P:O.V. No.11 - Three Recent Short Fiction Films, PEEPSHOW

An interview with Charlie Call on Peep Show

Richard Raskin

How did the Peep Show project begin?

I had been planning to make a short film that would be shot in 35 mm, something I had never done before. And right about the time I had resolved to do that, I went to a comedy show that a friend of mine was performing in – he's one of the actors that was in Peep Show. And they did a series of sketches, one of which was called Peep Show. So this was a stage performance. I thought it was very funny. At the time, I was busy editing something else, and I couldn't do anything about it right away, but about three months later, I called my friend up and told him that I thought they had made a very funny piece, and that if we reworked it for the screen, it could be very funny on film. So that's how it began.

And I pitched in my idea for how it would need to be changed. Because when they did it on stage, there was no set or production design or props or anything. It involved sort of "space work."

And was it agreed from the start that the scriptwriters of the stage piece would play the two male roles?

Yes, absolutely.

How about the woman, who was also wonderful? How did you find Jane Leyden for that part?

She was in the same comedy troop as the two men.

Was she in the original stage production of Peep Show?

No, but I saw her do it at a time when the original person was not there.

One of the things you mentioned about the difference between the stage production and your film is the set and the props. I think it is so important in a short film that there be an interplay between what is going on inside the characters and the external, physical things around them. Like the window that rolls up and down, the light that flashes, and so on. Did you give that special attention in your work?

Absolutely. One of the themes of the film is the difference between what men show women, or the face that they present to women, and the reality when women aren't looking. And my plan was that when the woman looked straight through the glass, these guys looked great and the room they're in looked nice, but once you saw them when the curtain wasn't there, not only did they talk differently and make fun of what they were saying, but you also saw, visually, that the only way that room looked nice was right through the glass. They had a little fan to blow the smoke away and to tidy up their image.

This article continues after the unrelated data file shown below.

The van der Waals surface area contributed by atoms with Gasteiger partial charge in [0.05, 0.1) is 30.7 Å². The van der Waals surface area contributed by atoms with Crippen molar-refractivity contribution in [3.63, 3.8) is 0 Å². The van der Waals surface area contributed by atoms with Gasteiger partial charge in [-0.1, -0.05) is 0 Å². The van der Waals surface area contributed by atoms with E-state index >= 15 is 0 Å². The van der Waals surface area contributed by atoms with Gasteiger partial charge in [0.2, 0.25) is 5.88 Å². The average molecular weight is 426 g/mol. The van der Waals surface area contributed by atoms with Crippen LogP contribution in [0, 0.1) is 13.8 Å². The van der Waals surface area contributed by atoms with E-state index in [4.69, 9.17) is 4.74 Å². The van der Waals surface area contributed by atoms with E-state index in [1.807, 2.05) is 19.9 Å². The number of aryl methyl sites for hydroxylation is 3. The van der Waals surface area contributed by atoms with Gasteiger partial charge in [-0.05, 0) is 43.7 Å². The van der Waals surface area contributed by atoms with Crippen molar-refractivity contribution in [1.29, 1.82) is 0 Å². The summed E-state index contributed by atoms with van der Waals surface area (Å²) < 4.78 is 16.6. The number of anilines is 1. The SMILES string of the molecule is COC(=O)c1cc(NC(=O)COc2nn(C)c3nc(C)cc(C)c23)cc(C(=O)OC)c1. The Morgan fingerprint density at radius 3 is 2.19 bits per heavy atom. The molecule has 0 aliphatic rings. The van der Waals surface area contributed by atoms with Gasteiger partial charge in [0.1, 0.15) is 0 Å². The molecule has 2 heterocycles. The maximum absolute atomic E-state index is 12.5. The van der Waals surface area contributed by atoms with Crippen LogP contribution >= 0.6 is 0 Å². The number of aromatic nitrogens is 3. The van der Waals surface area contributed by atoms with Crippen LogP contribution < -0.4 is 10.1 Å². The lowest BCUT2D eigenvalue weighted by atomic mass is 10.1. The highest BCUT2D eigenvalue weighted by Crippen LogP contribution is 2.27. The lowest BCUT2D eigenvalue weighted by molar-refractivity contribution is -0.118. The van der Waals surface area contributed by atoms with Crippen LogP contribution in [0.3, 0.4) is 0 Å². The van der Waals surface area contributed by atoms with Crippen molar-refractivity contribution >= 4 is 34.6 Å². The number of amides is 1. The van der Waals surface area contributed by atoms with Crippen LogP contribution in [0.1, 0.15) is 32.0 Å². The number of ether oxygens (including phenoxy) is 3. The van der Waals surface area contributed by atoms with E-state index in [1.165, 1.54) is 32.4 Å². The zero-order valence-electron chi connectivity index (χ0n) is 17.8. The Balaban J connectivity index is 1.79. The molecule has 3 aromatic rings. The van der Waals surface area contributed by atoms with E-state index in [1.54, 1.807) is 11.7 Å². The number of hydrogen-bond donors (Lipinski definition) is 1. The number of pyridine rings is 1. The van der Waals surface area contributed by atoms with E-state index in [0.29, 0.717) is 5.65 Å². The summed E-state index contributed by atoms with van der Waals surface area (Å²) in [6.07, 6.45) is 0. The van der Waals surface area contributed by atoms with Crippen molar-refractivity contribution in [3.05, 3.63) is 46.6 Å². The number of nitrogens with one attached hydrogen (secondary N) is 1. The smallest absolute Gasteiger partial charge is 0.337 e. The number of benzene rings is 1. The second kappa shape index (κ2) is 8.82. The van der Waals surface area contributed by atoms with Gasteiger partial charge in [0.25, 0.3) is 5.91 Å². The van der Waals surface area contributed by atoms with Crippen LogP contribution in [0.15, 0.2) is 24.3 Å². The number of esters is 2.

Were you at all concerned about the way feminists might respond to your portrayal of the woman?

Yes, actually I was. In fact, when I was working on the film, during the editing stage, I remember watching it and wondering if I would ever get a date again – if women would take it as an insult and feel that it made women look as though they were prone to frivolous flattery. I was concerned about that. But interestingly enough, two people who are professors at universities here in the states, have shown Peep Show to their women's studies classes to kick off a discussion. I have not gotten much negative feedback about it. A little bit, isolated. Surprisingly, women seem to be amused by the film and not insulted.

I tried your film out on a few Danish women, who told me that they didn't feel offended because the guys were portrayed as so disgusting.

Exactly! In a way, you could say that the men look worse than the woman, 'cause they're the deceptive, slimy assholes. (Laughter.)

Did your own work with the story evolve through the various phases of pre-production and production? Or did you know pretty much from the start how you wanted to structure things?